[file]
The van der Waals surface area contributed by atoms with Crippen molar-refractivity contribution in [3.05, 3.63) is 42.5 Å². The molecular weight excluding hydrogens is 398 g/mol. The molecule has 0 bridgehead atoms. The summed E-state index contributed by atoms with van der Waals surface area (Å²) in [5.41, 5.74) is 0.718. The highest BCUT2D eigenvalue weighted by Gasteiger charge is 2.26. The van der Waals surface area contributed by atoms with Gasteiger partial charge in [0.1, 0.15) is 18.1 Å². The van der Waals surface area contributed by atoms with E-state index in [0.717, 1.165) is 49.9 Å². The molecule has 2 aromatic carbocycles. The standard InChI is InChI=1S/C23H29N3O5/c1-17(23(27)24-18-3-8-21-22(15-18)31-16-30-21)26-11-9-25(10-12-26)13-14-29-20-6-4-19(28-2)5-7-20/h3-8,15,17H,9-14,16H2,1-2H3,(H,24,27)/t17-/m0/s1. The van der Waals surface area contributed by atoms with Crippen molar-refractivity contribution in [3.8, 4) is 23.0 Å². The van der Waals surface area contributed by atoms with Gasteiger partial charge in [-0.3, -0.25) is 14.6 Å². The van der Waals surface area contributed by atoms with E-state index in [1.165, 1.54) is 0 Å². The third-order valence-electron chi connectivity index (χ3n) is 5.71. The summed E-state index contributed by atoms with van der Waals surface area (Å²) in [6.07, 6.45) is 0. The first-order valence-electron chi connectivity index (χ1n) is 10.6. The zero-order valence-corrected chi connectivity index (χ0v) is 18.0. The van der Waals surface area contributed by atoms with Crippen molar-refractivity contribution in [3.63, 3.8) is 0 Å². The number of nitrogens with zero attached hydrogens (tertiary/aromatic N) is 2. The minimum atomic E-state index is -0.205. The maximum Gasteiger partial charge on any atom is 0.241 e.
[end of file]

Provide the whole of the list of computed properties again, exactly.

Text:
The van der Waals surface area contributed by atoms with Crippen molar-refractivity contribution in [3.05, 3.63) is 42.5 Å². The molecular weight excluding hydrogens is 398 g/mol. The molecule has 0 bridgehead atoms. The summed E-state index contributed by atoms with van der Waals surface area (Å²) in [5.41, 5.74) is 0.718. The highest BCUT2D eigenvalue weighted by Gasteiger charge is 2.26. The van der Waals surface area contributed by atoms with Gasteiger partial charge in [0.1, 0.15) is 18.1 Å². The van der Waals surface area contributed by atoms with E-state index in [0.717, 1.165) is 49.9 Å². The molecule has 2 aromatic carbocycles. The standard InChI is InChI=1S/C23H29N3O5/c1-17(23(27)24-18-3-8-21-22(15-18)31-16-30-21)26-11-9-25(10-12-26)13-14-29-20-6-4-19(28-2)5-7-20/h3-8,15,17H,9-14,16H2,1-2H3,(H,24,27)/t17-/m0/s1. The van der Waals surface area contributed by atoms with Crippen molar-refractivity contribution in [3.8, 4) is 23.0 Å². The van der Waals surface area contributed by atoms with Gasteiger partial charge in [-0.3, -0.25) is 14.6 Å². The van der Waals surface area contributed by atoms with E-state index in [1.165, 1.54) is 0 Å². The third-order valence-electron chi connectivity index (χ3n) is 5.71. The summed E-state index contributed by atoms with van der Waals surface area (Å²) in [6.07, 6.45) is 0. The first-order valence-electron chi connectivity index (χ1n) is 10.6. The zero-order valence-corrected chi connectivity index (χ0v) is 18.0. The van der Waals surface area contributed by atoms with Crippen molar-refractivity contribution in [3.63, 3.8) is 0 Å². The number of nitrogens with zero attached hydrogens (tertiary/aromatic N) is 2. The minimum atomic E-state index is -0.205. The maximum Gasteiger partial charge on any atom is 0.241 e.